10 Things You Should Know About Guillain–Barré Syndrome – GBS

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10 Things You Should Know About Guillain–Barré Syndrome – GBS

10 Things You Should Know About Guillain–Barré Syndrome (GBS)
by Cailin Jackson

               Guillain-Barré Syndrome is a disorder that occurs when the body’s immune system attacks the nervous system (2). Here are 10 things you should know about Guillain-Barré Syndrome to aid in recognizing the signs and symptoms.

1.            Since there is not a specific disease-causing agent involved, Guillain-Barré is not labeled a disease but rather a Syndrome. Most of your reflexes will be lost, such as the knee jerk reflex (3).

2.            No one knows exactly what triggers Guillain-Barré Syndrome. However, it is known that it occurs in people of every age, usually over the age of 30. It often follows a minor infection, usually a lung infection or gastrointestinal infection. Often the symptoms of your original infection have disappeared before the signs of Guillain-Barré even present themselves (2).

3.            One of the first symptoms of GBS is a weakening or tingling sensation in your legs which eventually turns to numbness. The sensations can spread to your arms and upper body affected your respiratory tract. In that instance the patient would be put on a respirator. These symptoms can increase until the patient is totally paralyzed and cannot use any muscles at all (3).

Other symptoms include:

  • Prickling, “pins and needles” sensations in your fingers, toes or both
  • Weakness or tingling sensations in your legs that spread to your upper body
  • Unsteady walking or inability to walk
  • Difficulty with eye movement, facial movement, speaking, chewing or swallowing
  • Severe pain in your lower back
  • Difficulty with bladder control or intestinal functions
  • Very slow heart rate or low blood pressure
  • Difficulty breathing (1).

4.            This disorder can develop within hours or over the course of a month (3). Majority of patients recover from even the most severe cases of GBS. Occasionally patients relapse even years after their recovery.

5.            There are no long term cures for GBS. However doctors have ways to slow down or stop episodes of GBS. For example, plasmapheresis (The basic procedure consists of removal of blood, separation of blood cells from plasma, and return of these blood cells to the body’s circulation, diluted with fresh plasma or a substitute(4)) and therapy are used to aid in recovery.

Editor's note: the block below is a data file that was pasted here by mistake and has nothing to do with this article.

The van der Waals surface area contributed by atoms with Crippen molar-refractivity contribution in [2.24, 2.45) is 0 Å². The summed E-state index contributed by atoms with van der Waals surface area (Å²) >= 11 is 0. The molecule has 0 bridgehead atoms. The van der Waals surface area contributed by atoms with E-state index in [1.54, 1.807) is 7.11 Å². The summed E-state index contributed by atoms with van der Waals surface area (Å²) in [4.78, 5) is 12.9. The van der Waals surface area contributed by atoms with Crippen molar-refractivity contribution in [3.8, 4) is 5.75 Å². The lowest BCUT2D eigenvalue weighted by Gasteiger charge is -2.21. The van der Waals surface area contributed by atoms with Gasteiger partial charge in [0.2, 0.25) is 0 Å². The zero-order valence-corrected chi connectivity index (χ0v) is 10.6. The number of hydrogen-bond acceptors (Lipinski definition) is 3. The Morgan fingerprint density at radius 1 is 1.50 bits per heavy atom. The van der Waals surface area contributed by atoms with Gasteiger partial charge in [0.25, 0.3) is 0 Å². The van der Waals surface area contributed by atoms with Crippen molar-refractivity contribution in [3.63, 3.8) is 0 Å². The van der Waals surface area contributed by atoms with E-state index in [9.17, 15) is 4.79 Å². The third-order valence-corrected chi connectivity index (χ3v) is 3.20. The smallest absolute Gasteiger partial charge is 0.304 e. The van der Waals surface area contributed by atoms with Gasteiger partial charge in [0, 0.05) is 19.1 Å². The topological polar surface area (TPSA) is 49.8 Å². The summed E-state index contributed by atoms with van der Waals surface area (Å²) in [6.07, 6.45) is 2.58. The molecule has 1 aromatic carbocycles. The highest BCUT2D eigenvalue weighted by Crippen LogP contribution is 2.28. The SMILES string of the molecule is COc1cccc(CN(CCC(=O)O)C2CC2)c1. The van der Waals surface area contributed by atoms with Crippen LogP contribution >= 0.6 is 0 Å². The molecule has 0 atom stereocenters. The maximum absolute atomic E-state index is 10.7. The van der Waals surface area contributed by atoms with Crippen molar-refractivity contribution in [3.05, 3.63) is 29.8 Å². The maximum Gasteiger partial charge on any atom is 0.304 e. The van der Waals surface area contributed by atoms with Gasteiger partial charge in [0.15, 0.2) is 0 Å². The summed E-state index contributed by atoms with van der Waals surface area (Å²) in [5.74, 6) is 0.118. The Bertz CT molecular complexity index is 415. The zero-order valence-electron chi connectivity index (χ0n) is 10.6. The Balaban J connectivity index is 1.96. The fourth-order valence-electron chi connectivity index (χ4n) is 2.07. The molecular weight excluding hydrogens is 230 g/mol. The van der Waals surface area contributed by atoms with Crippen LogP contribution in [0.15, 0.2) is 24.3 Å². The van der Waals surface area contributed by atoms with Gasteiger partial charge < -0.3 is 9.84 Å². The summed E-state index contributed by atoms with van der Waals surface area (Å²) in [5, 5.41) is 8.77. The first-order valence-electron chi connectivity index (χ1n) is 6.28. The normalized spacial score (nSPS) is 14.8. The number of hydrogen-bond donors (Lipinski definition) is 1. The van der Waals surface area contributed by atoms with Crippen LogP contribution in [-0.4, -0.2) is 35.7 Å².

6.  The following tests may be ordered:

  • Cerebrospinal fluid sample (“spinal tap”) may have increased levels of protein without an increase in white blood cells.
  • ECG may show heart problems in some cases.
  • EMG tests the electrical activity in muscles. It may show that nerves do not react properly to stimulation.
  • Nerve conduction velocity test shows that electrical activity along the nerves is slowed or blocked (2).

7.            The inflammation caused by Guillain-Barré damages parts of your nerves. The inflammation usually affects the myelin sheath, which is what covers your nerves. This is called demyelination, which slows nerve signaling (2).

8.            Guillain-Barré can be triggered by the following:

  • Most commonly, infection with campylobacter, a type of bacteria often found in undercooked food, especially poultry
  • Surgery
  • Epstein-Barr virus
  • Hodgkin’s disease
  • Mononucleosis
  • HIV, the virus that causes AIDS
  • Rarely, rabies or influenza immunizations (1).

9.            Scientists are working to develop new treatments and causes for GBS. We know what GBS does and what is happening inside but we don’t know why it happens in the people that it does and what causes it.

10.         Other treatments are directed at preventing complications:

  • Blood thinners may be used to prevent blood clots.
  • If the diaphragm is weak, breathing support or even a breathing tube and ventilator may be needed.
  • Pain is treated aggressively with anti-inflammatory medicines and narcotics, if needed.
  • Proper body positioning or a feeding tube may be used to prevent choking during feeding if the muscles for swallowing are weak (2).


1. Guillain-Barre syndrome. (2009, May 30). Retrieved March 20, 2011, from Mayo Foundation for Medical Education and Research (MFMER):

2. Hoch, D. B., Vorvick, L., & Zieve, D. (2009, June 24). AARP Health Encyclopedia. Retrieved March 18, 2011, from Guillain-Barre Syndrome:

3. NINDS Guillain-Barré Syndrome Information Page. (2010, May 6). Retrieved March 20, 2011, from National Institute of Neurological Disorders and Stroke:

4. plasmapheresis. (n.d.). Retrieved March 20, 2011, from The Free Dictionary :


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